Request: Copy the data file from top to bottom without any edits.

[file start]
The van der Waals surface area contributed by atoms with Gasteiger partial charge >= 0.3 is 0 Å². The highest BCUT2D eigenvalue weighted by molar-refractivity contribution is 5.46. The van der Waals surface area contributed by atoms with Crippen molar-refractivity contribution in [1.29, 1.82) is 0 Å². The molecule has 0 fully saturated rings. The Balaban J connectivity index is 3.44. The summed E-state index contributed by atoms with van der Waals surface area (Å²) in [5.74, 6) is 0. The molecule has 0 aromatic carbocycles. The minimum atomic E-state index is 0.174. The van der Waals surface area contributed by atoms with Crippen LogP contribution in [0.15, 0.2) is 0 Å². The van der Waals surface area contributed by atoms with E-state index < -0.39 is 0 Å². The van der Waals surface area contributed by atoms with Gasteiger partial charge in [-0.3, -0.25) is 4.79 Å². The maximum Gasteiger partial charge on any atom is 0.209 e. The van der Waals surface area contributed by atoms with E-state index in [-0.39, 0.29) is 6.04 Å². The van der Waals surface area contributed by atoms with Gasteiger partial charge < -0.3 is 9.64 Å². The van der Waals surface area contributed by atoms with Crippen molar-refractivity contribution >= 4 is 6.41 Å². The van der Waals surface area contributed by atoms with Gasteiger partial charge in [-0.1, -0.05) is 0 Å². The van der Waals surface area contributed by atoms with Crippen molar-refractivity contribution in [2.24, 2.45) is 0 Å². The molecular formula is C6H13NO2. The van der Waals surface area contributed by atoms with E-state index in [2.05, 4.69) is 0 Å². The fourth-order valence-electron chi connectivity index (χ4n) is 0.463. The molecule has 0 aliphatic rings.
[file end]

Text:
The van der Waals surface area contributed by atoms with Gasteiger partial charge >= 0.3 is 0 Å². The highest BCUT2D eigenvalue weighted by molar-refractivity contribution is 5.46. The van der Waals surface area contributed by atoms with Crippen molar-refractivity contribution in [1.29, 1.82) is 0 Å². The molecule has 0 fully saturated rings. The Balaban J connectivity index is 3.44. The summed E-state index contributed by atoms with van der Waals surface area (Å²) in [5.74, 6) is 0. The molecule has 0 aromatic carbocycles. The minimum atomic E-state index is 0.174. The van der Waals surface area contributed by atoms with Crippen LogP contribution in [0.15, 0.2) is 0 Å². The van der Waals surface area contributed by atoms with E-state index < -0.39 is 0 Å². The van der Waals surface area contributed by atoms with Gasteiger partial charge in [-0.3, -0.25) is 4.79 Å². The maximum Gasteiger partial charge on any atom is 0.209 e. The van der Waals surface area contributed by atoms with E-state index in [-0.39, 0.29) is 6.04 Å². The van der Waals surface area contributed by atoms with Gasteiger partial charge < -0.3 is 9.64 Å². The van der Waals surface area contributed by atoms with Crippen molar-refractivity contribution >= 4 is 6.41 Å². The van der Waals surface area contributed by atoms with Gasteiger partial charge in [-0.1, -0.05) is 0 Å². The van der Waals surface area contributed by atoms with Crippen molar-refractivity contribution in [2.24, 2.45) is 0 Å². The molecular formula is C6H13NO2. The van der Waals surface area contributed by atoms with E-state index in [2.05, 4.69) is 0 Å². The fourth-order valence-electron chi connectivity index (χ4n) is 0.463. The molecule has 0 aliphatic rings.